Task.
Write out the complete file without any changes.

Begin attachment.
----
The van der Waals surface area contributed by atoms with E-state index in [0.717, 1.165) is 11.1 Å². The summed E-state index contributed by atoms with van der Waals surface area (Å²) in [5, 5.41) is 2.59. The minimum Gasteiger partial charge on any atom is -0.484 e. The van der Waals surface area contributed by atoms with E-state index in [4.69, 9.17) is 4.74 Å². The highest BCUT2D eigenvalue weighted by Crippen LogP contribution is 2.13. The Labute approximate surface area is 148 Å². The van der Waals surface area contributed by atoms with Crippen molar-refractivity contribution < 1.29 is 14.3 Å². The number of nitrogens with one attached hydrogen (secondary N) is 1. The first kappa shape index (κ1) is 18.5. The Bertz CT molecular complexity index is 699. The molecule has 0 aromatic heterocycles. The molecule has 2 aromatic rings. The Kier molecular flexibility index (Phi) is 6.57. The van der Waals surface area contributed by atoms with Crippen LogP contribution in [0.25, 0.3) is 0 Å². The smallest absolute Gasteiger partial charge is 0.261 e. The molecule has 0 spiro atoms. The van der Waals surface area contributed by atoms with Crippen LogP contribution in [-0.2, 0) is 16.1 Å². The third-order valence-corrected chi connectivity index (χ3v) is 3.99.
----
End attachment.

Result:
The van der Waals surface area contributed by atoms with E-state index in [0.717, 1.165) is 11.1 Å². The summed E-state index contributed by atoms with van der Waals surface area (Å²) in [5, 5.41) is 2.59. The minimum Gasteiger partial charge on any atom is -0.484 e. The van der Waals surface area contributed by atoms with E-state index in [4.69, 9.17) is 4.74 Å². The highest BCUT2D eigenvalue weighted by Crippen LogP contribution is 2.13. The Labute approximate surface area is 148 Å². The van der Waals surface area contributed by atoms with Crippen molar-refractivity contribution < 1.29 is 14.3 Å². The number of nitrogens with one attached hydrogen (secondary N) is 1. The first kappa shape index (κ1) is 18.5. The Bertz CT molecular complexity index is 699. The molecule has 0 aromatic heterocycles. The molecule has 2 aromatic rings. The Kier molecular flexibility index (Phi) is 6.57. The van der Waals surface area contributed by atoms with Crippen LogP contribution in [0.25, 0.3) is 0 Å². The smallest absolute Gasteiger partial charge is 0.261 e. The molecule has 0 spiro atoms. The van der Waals surface area contributed by atoms with Crippen LogP contribution in [-0.2, 0) is 16.1 Å². The third-order valence-corrected chi connectivity index (χ3v) is 3.99.